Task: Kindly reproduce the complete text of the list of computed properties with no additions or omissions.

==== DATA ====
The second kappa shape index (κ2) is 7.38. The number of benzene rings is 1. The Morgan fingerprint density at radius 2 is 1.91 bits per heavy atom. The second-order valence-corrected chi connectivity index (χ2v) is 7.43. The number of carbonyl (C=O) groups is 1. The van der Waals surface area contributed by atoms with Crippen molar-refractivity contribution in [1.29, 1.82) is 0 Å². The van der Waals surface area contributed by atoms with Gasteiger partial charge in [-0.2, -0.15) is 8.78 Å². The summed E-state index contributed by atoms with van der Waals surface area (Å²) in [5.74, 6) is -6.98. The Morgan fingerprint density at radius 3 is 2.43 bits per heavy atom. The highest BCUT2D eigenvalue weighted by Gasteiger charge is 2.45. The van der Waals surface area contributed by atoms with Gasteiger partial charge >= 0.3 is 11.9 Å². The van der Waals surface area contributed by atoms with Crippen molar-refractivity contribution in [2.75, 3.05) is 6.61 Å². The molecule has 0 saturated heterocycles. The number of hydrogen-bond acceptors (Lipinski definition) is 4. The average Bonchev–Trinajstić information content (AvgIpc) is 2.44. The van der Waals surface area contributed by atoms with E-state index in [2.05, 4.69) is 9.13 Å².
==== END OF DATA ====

The second kappa shape index (κ2) is 7.38. The number of benzene rings is 1. The Morgan fingerprint density at radius 2 is 1.91 bits per heavy atom. The second-order valence-corrected chi connectivity index (χ2v) is 7.43. The number of carbonyl (C=O) groups is 1. The van der Waals surface area contributed by atoms with Crippen molar-refractivity contribution in [1.29, 1.82) is 0 Å². The van der Waals surface area contributed by atoms with Gasteiger partial charge in [-0.2, -0.15) is 8.78 Å². The summed E-state index contributed by atoms with van der Waals surface area (Å²) in [5.74, 6) is -6.98. The Morgan fingerprint density at radius 3 is 2.43 bits per heavy atom. The highest BCUT2D eigenvalue weighted by Gasteiger charge is 2.45. The van der Waals surface area contributed by atoms with Gasteiger partial charge >= 0.3 is 11.9 Å². The van der Waals surface area contributed by atoms with Crippen molar-refractivity contribution in [2.75, 3.05) is 6.61 Å². The molecule has 0 saturated heterocycles. The number of hydrogen-bond acceptors (Lipinski definition) is 4. The average Bonchev–Trinajstić information content (AvgIpc) is 2.44. The van der Waals surface area contributed by atoms with E-state index in [2.05, 4.69) is 9.13 Å².